STILL HERE : RECLAIMING TRADITIONAL SAMI KNOWLEDGE THROUGH A COMPETENCE CENTRE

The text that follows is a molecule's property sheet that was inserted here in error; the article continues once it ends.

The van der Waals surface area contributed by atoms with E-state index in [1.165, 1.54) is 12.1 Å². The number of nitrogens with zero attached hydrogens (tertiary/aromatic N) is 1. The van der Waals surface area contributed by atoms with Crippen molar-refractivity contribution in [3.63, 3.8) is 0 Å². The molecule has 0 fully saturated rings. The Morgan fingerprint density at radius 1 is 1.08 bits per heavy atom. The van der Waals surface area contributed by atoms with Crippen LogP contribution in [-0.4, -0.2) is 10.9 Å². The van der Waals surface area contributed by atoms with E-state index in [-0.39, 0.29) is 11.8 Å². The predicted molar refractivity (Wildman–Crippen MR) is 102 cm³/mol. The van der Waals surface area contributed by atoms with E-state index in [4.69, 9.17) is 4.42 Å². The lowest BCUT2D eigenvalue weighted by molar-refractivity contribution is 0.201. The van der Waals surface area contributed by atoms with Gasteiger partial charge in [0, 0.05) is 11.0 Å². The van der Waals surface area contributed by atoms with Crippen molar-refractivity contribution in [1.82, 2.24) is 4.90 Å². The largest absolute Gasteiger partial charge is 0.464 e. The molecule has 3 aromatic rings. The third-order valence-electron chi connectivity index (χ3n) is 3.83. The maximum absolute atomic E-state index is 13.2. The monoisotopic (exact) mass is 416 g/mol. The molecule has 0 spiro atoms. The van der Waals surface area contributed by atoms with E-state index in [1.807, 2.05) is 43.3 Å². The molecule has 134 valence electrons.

Abstract: A couple of years ago, I received a Sami drinking vessel called “goksie” (in umesamiska) from my dad. The fact that it was my grandmother’s who had crafted it some time around the 70’s was news to me. The goksie has been closely investigated as a part of this thesis and a way for me to reconnect with the Sami culture. The more I learned during this investigation the more I considered to follow my grandmother’s footsteps exploring and crafting my own goksie and reclaiming knowledge through the process of making. Through this journey, questions about architecture and cultural identity evolved.Due to the degrading views of Sami culture that many generations have experienced in the history, a lot of Sami cut ties with their background. The colonization of Sápmi have contributed to the loss of Sami culture in different ways. Except from appropriating the land that the Sami used, the Swedish state split the Sami people by deciding who was the “real” and “authentic” Sami and who wasn’t. The Sami was considered racially inferior predestined only for reindeer herding. It becomes clear that the colonization affected generations like my grandmother when realizing that the consequences can be traced all the way to myself not having the knowledge to create my own goksie or the cultural heritage of speaking Sami. Being Sami today can therefore, from my perspective, relate to a feeling of loss and a fragmented identity. Except reconnecting with my own Sami heritage, the making of the goksie has become a method for collaborative work creating relationships with newly discovered relatives and people from the Sami community. Interviews with Sami and non-Sami operators working on different national levels and with different issues has also been an important method to gather information. The methodologies are based on the strategy of “digging were I stand” - a way to learn more about my own history and through that knowledge reveal stories and voices of others, adapt to the needs and aspiration of the community, break free from stereotypes and simplified images about the cultural community and to always be critical are some of the guidelines that have constituted the Preface7role of the architect within this project. It is difficult to find a wider discussion about Sami typology and architecture on the Swedish side of Sápmi, concerning both traditional and contemporary structures. The colonization has left marks even within contemporary architecture designed by non-Sami were the stereotype and romantic image of the culture becomes dominant. Is it enough to symbolize the Sami culture with simple forms and expressions or are there other values that enrich not only the Sami community but also the view of architecture? In order to give something back to the Sami community this thesis explores how to create a space were knowledge can be reclaimed and passed on, proposing a building located in Malå in the county of Västerbotten. The aim is to combine traditional Sami building techniques with modern and contemporary solutions as well as to reflect on the typology of the South Sami kåta, the nomadic lifestyle and trying to understand the full complexity of Sami building traditions. In a wider context, the Sami Competence centre aims to ensure that the integrity of traditional Sami knowledge is maintained for generations to come.
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